Braille Monitor February 2007
What It Means to Walk with a White Cane
by Chris Danielsen
From the Editor: Chris Danielsen is the editor of Voice of the Nation’s Blind, the blog of the National Federation of the Blind. He also does other writing for the organization, particularly in the field of public education. Recently he has been thinking about a young man who has become the darling of the media because he refuses to use the long white cane for mobility, preferring instead to pop and click his way through the world. This is what he says:
The public holds two beliefs about blindness that seem to be mutually exclusive. One is the idea that blind people are generally helpless and incompetent. This belief is prevalent, as evidenced by an unemployment rate among blind people that stubbornly remains at around 70 percent. But coexisting with this view is the seemingly incongruous conviction that the blind are endowed with almost superhuman abilities. This belief arises from the myth that, when a person has lost one sense, the remaining ones become sharper to compensate for the lost sense--in this case eyesight. Thus the blind are believed to hear better than the sighted, which accounts for the musical talents of famous blind musicians like Ray Charles, Stevie Wonder, and Ronnie Milsap. It is also often assumed that the blind must naturally have extra-sensitive touch in order to read Braille.
Of course neither of these beliefs is accurate. The blind are not helpless and incompetent, at least not when we have acquired effective training in the alternative techniques of blindness. Nor are we superhuman; we have simply trained ourselves to use our remaining senses in ways and with an attention that the sighted do not usually employ. Our hearing is not sharper, but we are likely to notice sounds that the sighted tune out because they deem them unimportant, like traffic noise or the sound of an air conditioning unit at a building we pass on our way to the store that serves as a clue to where we are on the route. The fact that we are able to read Braille proficiently comes from practice and training, not from magically altered nerve cells in our fingers.
But though the public’s belief in the uncanny perceptual abilities of the blind provides little in the way of practical improvement to our lives--more job opportunities, greater social acceptance, and the like--it persists, and when the notion seems to be validated by a blind person, the media pounce on the story.
The latest blind media phenomenon of this sort is fourteen-year-old Ben Underwood of Sacramento, California. In the past several weeks Mr. Underwood has appeared on the Oprah Winfrey Show, on the CBS Evening News, and in a number of print newspaper and magazine articles. Mr. Underwood navigates his neighborhood and high school by rapidly clicking his tongue and using the echoes from the sound to determine what is around him. Using this technique, he even zips around his neighborhood on roller blades.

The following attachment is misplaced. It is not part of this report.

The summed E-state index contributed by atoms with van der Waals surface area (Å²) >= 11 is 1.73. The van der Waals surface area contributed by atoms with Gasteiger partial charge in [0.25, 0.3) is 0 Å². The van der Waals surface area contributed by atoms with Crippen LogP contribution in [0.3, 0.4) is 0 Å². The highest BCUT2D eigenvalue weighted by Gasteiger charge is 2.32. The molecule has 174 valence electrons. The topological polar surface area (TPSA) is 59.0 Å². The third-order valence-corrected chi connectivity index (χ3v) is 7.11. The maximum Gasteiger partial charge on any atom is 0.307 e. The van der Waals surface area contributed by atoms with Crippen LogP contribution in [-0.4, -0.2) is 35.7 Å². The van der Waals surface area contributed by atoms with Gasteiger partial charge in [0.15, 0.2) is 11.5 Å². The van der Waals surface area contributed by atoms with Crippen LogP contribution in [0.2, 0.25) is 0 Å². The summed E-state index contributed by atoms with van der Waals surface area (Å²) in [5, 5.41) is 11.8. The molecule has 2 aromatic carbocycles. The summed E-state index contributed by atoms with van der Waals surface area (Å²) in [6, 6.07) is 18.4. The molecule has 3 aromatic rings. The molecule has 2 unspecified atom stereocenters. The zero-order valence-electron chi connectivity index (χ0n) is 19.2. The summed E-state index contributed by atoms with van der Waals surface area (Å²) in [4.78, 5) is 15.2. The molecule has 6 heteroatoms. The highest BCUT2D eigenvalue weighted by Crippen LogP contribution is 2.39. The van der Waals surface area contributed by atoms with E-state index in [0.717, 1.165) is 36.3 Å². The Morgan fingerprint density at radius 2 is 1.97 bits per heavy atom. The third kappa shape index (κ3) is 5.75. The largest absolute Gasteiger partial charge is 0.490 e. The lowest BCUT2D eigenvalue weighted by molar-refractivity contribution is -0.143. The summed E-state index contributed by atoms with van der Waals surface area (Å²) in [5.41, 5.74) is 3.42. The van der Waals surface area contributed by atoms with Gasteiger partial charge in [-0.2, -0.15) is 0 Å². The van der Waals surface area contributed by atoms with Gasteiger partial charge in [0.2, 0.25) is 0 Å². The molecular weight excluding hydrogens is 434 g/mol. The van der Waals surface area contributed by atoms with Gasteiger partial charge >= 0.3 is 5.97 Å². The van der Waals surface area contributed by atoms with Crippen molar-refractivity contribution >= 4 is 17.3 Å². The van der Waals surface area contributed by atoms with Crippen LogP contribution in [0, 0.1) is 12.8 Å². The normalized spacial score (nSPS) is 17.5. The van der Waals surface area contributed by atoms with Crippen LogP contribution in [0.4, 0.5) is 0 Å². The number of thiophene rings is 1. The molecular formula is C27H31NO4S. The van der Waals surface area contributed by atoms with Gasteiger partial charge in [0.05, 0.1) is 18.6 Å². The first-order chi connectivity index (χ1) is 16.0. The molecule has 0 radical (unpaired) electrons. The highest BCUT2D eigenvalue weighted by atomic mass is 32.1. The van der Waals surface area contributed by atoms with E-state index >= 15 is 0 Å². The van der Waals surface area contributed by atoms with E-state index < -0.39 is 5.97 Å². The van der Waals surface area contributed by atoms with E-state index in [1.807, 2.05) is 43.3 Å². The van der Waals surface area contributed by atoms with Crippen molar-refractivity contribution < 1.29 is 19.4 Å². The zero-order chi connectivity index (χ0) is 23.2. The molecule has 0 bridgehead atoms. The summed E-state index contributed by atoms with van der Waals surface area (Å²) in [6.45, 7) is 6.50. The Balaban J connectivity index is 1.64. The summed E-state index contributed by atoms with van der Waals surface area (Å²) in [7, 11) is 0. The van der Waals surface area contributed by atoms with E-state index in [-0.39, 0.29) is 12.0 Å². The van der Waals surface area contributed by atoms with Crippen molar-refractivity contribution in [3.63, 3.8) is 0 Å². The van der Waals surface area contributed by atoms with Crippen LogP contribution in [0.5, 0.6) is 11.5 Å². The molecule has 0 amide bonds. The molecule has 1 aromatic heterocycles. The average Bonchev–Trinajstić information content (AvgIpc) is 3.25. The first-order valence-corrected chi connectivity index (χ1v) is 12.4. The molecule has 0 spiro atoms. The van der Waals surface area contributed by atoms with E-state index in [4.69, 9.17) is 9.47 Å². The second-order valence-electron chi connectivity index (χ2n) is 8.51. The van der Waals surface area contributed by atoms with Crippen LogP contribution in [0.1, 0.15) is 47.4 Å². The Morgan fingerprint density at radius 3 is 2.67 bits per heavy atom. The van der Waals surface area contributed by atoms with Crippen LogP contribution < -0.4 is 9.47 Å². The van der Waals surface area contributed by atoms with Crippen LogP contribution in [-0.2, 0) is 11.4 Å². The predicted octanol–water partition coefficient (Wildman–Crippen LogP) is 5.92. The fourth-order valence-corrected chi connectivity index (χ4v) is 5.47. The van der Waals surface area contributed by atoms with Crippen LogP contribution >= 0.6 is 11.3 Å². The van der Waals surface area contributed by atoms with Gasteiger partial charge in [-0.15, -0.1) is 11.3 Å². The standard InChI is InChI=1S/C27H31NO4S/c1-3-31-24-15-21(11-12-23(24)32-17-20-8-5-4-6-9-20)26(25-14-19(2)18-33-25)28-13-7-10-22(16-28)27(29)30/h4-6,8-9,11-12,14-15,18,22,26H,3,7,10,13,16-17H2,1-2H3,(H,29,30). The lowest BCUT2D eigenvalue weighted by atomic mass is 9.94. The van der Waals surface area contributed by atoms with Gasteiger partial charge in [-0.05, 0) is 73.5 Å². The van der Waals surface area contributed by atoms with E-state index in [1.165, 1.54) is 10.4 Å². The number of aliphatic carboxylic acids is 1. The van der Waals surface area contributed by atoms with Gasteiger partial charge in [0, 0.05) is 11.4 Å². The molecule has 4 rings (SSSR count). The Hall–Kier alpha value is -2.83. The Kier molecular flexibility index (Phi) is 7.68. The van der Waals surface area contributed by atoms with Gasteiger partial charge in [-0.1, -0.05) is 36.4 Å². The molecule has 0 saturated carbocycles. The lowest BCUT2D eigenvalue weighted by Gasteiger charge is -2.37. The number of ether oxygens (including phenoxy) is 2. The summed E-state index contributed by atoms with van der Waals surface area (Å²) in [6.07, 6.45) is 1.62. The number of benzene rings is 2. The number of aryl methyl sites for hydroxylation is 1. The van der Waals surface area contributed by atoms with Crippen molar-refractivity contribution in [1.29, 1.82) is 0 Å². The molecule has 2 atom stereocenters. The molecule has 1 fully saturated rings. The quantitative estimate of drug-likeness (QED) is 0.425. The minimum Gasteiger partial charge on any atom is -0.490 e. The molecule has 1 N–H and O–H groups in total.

Mr. Underwood’s seemingly uncanny ability to navigate exclusively by sound has been dubbed by the media “echolocation,” which is the name given by scientists to the ability of nocturnal creatures like bats to navigate by emitting sonar signals at frequencies that are too high for humans to hear and that allow them to locate and feed on flying insects. Some dolphins also use echolocation to navigate through the water by making clicking sounds. With television cameras recording the spectacle, Mr. Underwood went swimming with dolphins at Sea World to compare their methods to his own. Young Mr. Underwood did not seem to have any qualms about making a show of himself or about being compared to bats or aquatic mammals.
The concept of using tongue clicks to navigate isn’t new; another Californian, Daniel Kish, has been doing it for years and even teaches the technique to other blind people to supplement their use of a white cane or dog guide. Mr. Underwood has been using the technique since he was three, and, either through extensive practice or uncanny aptitude, he does appear to navigate quite well, at least within familiar environments. But unlike Mr. Kish, Underwood has publicly disparaged the tool with which most blind people navigate: the long white cane. With all the unrestrained hubris that only teenagers can regularly muster, Underwood declared on the Oprah Winfrey program: "I will never use a cane. A cane is for other people who cannot walk. I'm not falling over."
This brash statement betrays both contempt for the long white cane and ignorance about how it is actually used by blind people. Mr. Underwood seems to confuse the long white cane used by the blind with support canes used by those who have difficulty walking. He has apparently never considered the idea that a white cane might provide even more information about his environment, since he would be adding the sense of touch to the sense of hearing for a fuller picture of what is around him. Nor does he seem to understand that the tapping of a white cane serves the same purpose for a blind traveler as his tongue clicks; the sound provides information about whether one is walking along a row of buildings or in an open space and what kind of material one is contacting. A glass window sounds different from a metal drainpipe.